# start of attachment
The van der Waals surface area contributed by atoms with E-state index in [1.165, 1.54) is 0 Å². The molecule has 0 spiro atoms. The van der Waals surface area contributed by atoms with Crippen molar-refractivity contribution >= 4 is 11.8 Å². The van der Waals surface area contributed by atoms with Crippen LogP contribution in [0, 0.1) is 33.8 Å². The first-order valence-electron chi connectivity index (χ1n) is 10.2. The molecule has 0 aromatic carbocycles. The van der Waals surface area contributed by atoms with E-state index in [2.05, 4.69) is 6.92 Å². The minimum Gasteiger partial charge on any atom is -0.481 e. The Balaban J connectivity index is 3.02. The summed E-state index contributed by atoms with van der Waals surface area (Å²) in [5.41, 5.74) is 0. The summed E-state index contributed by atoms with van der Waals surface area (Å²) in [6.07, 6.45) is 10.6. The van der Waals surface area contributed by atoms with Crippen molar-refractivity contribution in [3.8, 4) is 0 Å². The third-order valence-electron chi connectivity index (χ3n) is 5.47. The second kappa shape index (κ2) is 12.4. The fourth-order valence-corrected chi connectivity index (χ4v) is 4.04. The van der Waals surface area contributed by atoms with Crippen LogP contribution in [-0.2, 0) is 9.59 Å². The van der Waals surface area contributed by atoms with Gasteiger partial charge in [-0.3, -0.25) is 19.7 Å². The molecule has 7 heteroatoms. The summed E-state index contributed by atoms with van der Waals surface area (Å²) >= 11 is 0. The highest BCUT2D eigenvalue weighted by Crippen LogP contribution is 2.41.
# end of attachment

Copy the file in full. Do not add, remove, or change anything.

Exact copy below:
The van der Waals surface area contributed by atoms with E-state index in [1.165, 1.54) is 0 Å². The molecule has 0 spiro atoms. The van der Waals surface area contributed by atoms with Crippen molar-refractivity contribution >= 4 is 11.8 Å². The van der Waals surface area contributed by atoms with Crippen LogP contribution in [0, 0.1) is 33.8 Å². The first-order valence-electron chi connectivity index (χ1n) is 10.2. The molecule has 0 aromatic carbocycles. The van der Waals surface area contributed by atoms with E-state index in [2.05, 4.69) is 6.92 Å². The minimum Gasteiger partial charge on any atom is -0.481 e. The Balaban J connectivity index is 3.02. The summed E-state index contributed by atoms with van der Waals surface area (Å²) in [5.41, 5.74) is 0. The summed E-state index contributed by atoms with van der Waals surface area (Å²) in [6.07, 6.45) is 10.6. The van der Waals surface area contributed by atoms with Crippen molar-refractivity contribution in [3.8, 4) is 0 Å². The third-order valence-electron chi connectivity index (χ3n) is 5.47. The second kappa shape index (κ2) is 12.4. The fourth-order valence-corrected chi connectivity index (χ4v) is 4.04. The van der Waals surface area contributed by atoms with Crippen LogP contribution in [-0.2, 0) is 9.59 Å². The van der Waals surface area contributed by atoms with Gasteiger partial charge in [-0.3, -0.25) is 19.7 Å². The molecule has 7 heteroatoms. The summed E-state index contributed by atoms with van der Waals surface area (Å²) >= 11 is 0. The highest BCUT2D eigenvalue weighted by Crippen LogP contribution is 2.41.